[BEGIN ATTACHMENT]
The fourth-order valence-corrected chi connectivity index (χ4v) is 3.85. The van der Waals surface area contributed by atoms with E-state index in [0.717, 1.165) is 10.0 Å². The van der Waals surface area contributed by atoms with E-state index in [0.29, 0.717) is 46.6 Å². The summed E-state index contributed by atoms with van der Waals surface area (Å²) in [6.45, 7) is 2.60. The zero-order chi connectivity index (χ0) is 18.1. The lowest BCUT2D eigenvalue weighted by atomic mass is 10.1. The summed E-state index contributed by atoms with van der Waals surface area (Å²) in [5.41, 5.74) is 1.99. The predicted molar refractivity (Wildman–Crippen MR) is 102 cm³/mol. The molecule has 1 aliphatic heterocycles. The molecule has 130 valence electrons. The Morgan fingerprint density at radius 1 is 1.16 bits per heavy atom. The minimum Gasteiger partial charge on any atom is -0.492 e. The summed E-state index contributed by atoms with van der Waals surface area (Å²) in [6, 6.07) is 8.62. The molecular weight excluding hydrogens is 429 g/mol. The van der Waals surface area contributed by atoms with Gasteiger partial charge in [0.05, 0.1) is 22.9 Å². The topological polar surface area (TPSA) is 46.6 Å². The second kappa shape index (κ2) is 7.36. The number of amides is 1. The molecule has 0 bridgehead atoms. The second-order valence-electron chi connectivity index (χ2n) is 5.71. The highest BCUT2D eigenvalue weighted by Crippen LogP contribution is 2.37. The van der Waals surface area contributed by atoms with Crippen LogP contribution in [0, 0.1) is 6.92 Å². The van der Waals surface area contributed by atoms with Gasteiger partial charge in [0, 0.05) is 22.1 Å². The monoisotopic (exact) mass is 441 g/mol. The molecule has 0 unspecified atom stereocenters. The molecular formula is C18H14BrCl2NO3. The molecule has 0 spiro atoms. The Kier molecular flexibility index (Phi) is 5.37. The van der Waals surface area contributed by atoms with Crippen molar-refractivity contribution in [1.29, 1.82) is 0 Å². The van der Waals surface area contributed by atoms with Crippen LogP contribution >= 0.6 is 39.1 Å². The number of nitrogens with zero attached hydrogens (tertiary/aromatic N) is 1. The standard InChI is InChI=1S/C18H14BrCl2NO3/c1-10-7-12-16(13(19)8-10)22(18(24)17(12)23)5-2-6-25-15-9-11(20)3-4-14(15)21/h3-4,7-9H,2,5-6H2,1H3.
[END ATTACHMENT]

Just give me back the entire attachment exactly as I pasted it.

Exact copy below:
The fourth-order valence-corrected chi connectivity index (χ4v) is 3.85. The van der Waals surface area contributed by atoms with E-state index in [0.717, 1.165) is 10.0 Å². The van der Waals surface area contributed by atoms with E-state index in [0.29, 0.717) is 46.6 Å². The summed E-state index contributed by atoms with van der Waals surface area (Å²) in [6.45, 7) is 2.60. The zero-order chi connectivity index (χ0) is 18.1. The lowest BCUT2D eigenvalue weighted by atomic mass is 10.1. The summed E-state index contributed by atoms with van der Waals surface area (Å²) in [5.41, 5.74) is 1.99. The predicted molar refractivity (Wildman–Crippen MR) is 102 cm³/mol. The molecule has 1 aliphatic heterocycles. The molecule has 130 valence electrons. The Morgan fingerprint density at radius 1 is 1.16 bits per heavy atom. The minimum Gasteiger partial charge on any atom is -0.492 e. The summed E-state index contributed by atoms with van der Waals surface area (Å²) in [6, 6.07) is 8.62. The molecular weight excluding hydrogens is 429 g/mol. The van der Waals surface area contributed by atoms with Gasteiger partial charge in [0.05, 0.1) is 22.9 Å². The topological polar surface area (TPSA) is 46.6 Å². The second kappa shape index (κ2) is 7.36. The number of amides is 1. The molecule has 0 bridgehead atoms. The second-order valence-electron chi connectivity index (χ2n) is 5.71. The highest BCUT2D eigenvalue weighted by Crippen LogP contribution is 2.37. The van der Waals surface area contributed by atoms with Crippen LogP contribution in [0, 0.1) is 6.92 Å². The van der Waals surface area contributed by atoms with Gasteiger partial charge in [0, 0.05) is 22.1 Å². The monoisotopic (exact) mass is 441 g/mol. The molecule has 0 unspecified atom stereocenters. The molecular formula is C18H14BrCl2NO3. The molecule has 0 spiro atoms. The Kier molecular flexibility index (Phi) is 5.37. The van der Waals surface area contributed by atoms with Crippen molar-refractivity contribution in [1.29, 1.82) is 0 Å². The van der Waals surface area contributed by atoms with Crippen LogP contribution >= 0.6 is 39.1 Å². The number of nitrogens with zero attached hydrogens (tertiary/aromatic N) is 1. The standard InChI is InChI=1S/C18H14BrCl2NO3/c1-10-7-12-16(13(19)8-10)22(18(24)17(12)23)5-2-6-25-15-9-11(20)3-4-14(15)21/h3-4,7-9H,2,5-6H2,1H3.